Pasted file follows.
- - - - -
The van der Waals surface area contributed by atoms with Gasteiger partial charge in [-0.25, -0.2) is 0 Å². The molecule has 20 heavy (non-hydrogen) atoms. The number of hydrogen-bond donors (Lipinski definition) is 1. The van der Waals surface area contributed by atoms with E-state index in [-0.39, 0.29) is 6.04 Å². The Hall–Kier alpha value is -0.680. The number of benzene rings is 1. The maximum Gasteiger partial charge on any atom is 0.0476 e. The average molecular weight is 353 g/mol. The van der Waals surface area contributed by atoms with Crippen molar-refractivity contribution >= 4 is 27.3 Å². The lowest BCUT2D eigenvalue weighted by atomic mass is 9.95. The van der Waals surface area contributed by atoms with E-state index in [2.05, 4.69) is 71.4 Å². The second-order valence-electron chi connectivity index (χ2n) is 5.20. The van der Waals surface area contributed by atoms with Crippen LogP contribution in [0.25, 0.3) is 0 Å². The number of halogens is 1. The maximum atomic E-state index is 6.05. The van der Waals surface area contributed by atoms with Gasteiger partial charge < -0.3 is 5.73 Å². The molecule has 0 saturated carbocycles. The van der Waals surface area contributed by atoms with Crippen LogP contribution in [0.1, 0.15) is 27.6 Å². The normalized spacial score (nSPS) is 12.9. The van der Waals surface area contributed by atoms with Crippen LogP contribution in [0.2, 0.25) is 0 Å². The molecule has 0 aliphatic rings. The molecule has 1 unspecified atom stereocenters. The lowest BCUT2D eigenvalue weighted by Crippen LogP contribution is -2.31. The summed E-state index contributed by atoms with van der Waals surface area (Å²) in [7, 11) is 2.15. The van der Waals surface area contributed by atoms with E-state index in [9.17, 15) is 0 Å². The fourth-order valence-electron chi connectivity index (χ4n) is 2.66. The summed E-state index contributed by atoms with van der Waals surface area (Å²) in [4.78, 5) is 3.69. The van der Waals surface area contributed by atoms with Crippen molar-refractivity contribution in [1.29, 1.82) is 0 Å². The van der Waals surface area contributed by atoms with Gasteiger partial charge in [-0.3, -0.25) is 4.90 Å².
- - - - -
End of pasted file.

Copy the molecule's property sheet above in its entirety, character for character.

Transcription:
The van der Waals surface area contributed by atoms with Gasteiger partial charge in [-0.25, -0.2) is 0 Å². The molecule has 20 heavy (non-hydrogen) atoms. The number of hydrogen-bond donors (Lipinski definition) is 1. The van der Waals surface area contributed by atoms with E-state index in [-0.39, 0.29) is 6.04 Å². The Hall–Kier alpha value is -0.680. The number of benzene rings is 1. The maximum Gasteiger partial charge on any atom is 0.0476 e. The average molecular weight is 353 g/mol. The van der Waals surface area contributed by atoms with Crippen molar-refractivity contribution >= 4 is 27.3 Å². The lowest BCUT2D eigenvalue weighted by atomic mass is 9.95. The van der Waals surface area contributed by atoms with E-state index in [2.05, 4.69) is 71.4 Å². The second-order valence-electron chi connectivity index (χ2n) is 5.20. The van der Waals surface area contributed by atoms with Crippen LogP contribution in [0.25, 0.3) is 0 Å². The number of halogens is 1. The maximum atomic E-state index is 6.05. The van der Waals surface area contributed by atoms with Gasteiger partial charge < -0.3 is 5.73 Å². The molecule has 0 saturated carbocycles. The van der Waals surface area contributed by atoms with Crippen LogP contribution in [0.1, 0.15) is 27.6 Å². The normalized spacial score (nSPS) is 12.9. The van der Waals surface area contributed by atoms with Crippen LogP contribution in [0.2, 0.25) is 0 Å². The molecule has 0 aliphatic rings. The molecule has 1 unspecified atom stereocenters. The lowest BCUT2D eigenvalue weighted by Crippen LogP contribution is -2.31. The summed E-state index contributed by atoms with van der Waals surface area (Å²) in [7, 11) is 2.15. The van der Waals surface area contributed by atoms with E-state index in [9.17, 15) is 0 Å². The fourth-order valence-electron chi connectivity index (χ4n) is 2.66. The summed E-state index contributed by atoms with van der Waals surface area (Å²) in [4.78, 5) is 3.69. The van der Waals surface area contributed by atoms with Crippen molar-refractivity contribution in [1.29, 1.82) is 0 Å². The van der Waals surface area contributed by atoms with Gasteiger partial charge in [-0.3, -0.25) is 4.90 Å².